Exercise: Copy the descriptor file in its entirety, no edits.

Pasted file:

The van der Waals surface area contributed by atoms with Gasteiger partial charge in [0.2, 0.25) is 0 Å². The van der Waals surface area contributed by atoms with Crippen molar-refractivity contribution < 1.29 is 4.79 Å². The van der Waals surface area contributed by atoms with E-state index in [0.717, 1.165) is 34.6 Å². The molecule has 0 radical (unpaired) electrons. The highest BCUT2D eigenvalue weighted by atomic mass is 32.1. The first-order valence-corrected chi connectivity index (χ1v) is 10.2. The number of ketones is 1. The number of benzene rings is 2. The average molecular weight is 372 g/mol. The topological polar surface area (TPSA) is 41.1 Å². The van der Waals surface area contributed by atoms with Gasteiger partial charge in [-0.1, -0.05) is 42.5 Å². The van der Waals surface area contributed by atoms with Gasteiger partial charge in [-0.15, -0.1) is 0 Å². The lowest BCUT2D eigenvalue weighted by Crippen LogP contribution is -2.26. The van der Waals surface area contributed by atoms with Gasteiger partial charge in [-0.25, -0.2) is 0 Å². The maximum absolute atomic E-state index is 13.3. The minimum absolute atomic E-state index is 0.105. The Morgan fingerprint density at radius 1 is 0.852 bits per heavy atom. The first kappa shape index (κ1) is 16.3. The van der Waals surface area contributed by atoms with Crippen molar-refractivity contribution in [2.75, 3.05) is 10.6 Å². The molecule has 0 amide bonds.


The van der Waals surface area contributed by atoms with Gasteiger partial charge in [0.2, 0.25) is 0 Å². The van der Waals surface area contributed by atoms with Crippen molar-refractivity contribution < 1.29 is 4.79 Å². The van der Waals surface area contributed by atoms with E-state index in [0.717, 1.165) is 34.6 Å². The molecule has 0 radical (unpaired) electrons. The highest BCUT2D eigenvalue weighted by atomic mass is 32.1. The first-order valence-corrected chi connectivity index (χ1v) is 10.2. The number of ketones is 1. The number of benzene rings is 2. The average molecular weight is 372 g/mol. The topological polar surface area (TPSA) is 41.1 Å². The van der Waals surface area contributed by atoms with Gasteiger partial charge in [-0.1, -0.05) is 42.5 Å². The van der Waals surface area contributed by atoms with Gasteiger partial charge in [-0.15, -0.1) is 0 Å². The lowest BCUT2D eigenvalue weighted by Crippen LogP contribution is -2.26. The van der Waals surface area contributed by atoms with Gasteiger partial charge in [-0.25, -0.2) is 0 Å². The maximum absolute atomic E-state index is 13.3. The minimum absolute atomic E-state index is 0.105. The Morgan fingerprint density at radius 1 is 0.852 bits per heavy atom. The first kappa shape index (κ1) is 16.3. The van der Waals surface area contributed by atoms with Crippen molar-refractivity contribution in [2.75, 3.05) is 10.6 Å². The molecule has 0 amide bonds.